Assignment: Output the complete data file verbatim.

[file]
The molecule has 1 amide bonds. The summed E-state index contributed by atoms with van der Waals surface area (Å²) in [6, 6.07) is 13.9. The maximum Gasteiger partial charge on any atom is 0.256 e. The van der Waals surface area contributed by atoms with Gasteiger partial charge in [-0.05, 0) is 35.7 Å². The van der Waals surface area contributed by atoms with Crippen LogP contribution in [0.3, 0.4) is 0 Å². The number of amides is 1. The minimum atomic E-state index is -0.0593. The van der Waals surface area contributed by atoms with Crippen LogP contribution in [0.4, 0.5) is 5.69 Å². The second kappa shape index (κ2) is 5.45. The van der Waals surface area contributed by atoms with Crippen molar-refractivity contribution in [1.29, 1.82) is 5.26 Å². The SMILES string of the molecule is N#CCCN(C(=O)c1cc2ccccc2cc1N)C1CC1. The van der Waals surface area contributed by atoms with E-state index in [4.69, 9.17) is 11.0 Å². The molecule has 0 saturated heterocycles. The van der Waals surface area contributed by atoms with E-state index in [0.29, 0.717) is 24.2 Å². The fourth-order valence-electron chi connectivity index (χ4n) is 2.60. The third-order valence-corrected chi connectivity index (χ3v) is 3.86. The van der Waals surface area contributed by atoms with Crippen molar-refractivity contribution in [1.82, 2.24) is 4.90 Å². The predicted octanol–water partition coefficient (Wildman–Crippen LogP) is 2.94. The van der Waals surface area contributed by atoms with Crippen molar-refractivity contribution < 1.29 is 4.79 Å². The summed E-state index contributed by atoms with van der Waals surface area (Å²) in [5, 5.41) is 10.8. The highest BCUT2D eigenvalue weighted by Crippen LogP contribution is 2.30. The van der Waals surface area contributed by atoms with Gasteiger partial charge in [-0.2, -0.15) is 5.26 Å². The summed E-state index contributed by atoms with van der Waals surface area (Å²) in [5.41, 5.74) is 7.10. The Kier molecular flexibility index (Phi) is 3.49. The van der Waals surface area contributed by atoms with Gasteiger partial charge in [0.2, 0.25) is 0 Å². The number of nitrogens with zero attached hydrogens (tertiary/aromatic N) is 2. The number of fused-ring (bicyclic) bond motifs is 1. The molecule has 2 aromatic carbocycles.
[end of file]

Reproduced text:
The molecule has 1 amide bonds. The summed E-state index contributed by atoms with van der Waals surface area (Å²) in [6, 6.07) is 13.9. The maximum Gasteiger partial charge on any atom is 0.256 e. The van der Waals surface area contributed by atoms with Gasteiger partial charge in [-0.05, 0) is 35.7 Å². The van der Waals surface area contributed by atoms with Crippen LogP contribution in [0.3, 0.4) is 0 Å². The number of amides is 1. The minimum atomic E-state index is -0.0593. The van der Waals surface area contributed by atoms with Crippen LogP contribution in [0.4, 0.5) is 5.69 Å². The second kappa shape index (κ2) is 5.45. The van der Waals surface area contributed by atoms with Crippen molar-refractivity contribution in [1.29, 1.82) is 5.26 Å². The SMILES string of the molecule is N#CCCN(C(=O)c1cc2ccccc2cc1N)C1CC1. The van der Waals surface area contributed by atoms with E-state index in [4.69, 9.17) is 11.0 Å². The molecule has 0 saturated heterocycles. The van der Waals surface area contributed by atoms with E-state index in [0.29, 0.717) is 24.2 Å². The fourth-order valence-electron chi connectivity index (χ4n) is 2.60. The third-order valence-corrected chi connectivity index (χ3v) is 3.86. The van der Waals surface area contributed by atoms with Crippen molar-refractivity contribution in [1.82, 2.24) is 4.90 Å². The predicted octanol–water partition coefficient (Wildman–Crippen LogP) is 2.94. The van der Waals surface area contributed by atoms with Crippen molar-refractivity contribution < 1.29 is 4.79 Å². The summed E-state index contributed by atoms with van der Waals surface area (Å²) in [5, 5.41) is 10.8. The highest BCUT2D eigenvalue weighted by Crippen LogP contribution is 2.30. The van der Waals surface area contributed by atoms with Gasteiger partial charge in [-0.2, -0.15) is 5.26 Å². The summed E-state index contributed by atoms with van der Waals surface area (Å²) in [5.41, 5.74) is 7.10. The Kier molecular flexibility index (Phi) is 3.49. The van der Waals surface area contributed by atoms with Gasteiger partial charge in [0.2, 0.25) is 0 Å². The number of nitrogens with zero attached hydrogens (tertiary/aromatic N) is 2. The number of fused-ring (bicyclic) bond motifs is 1. The molecule has 2 aromatic carbocycles.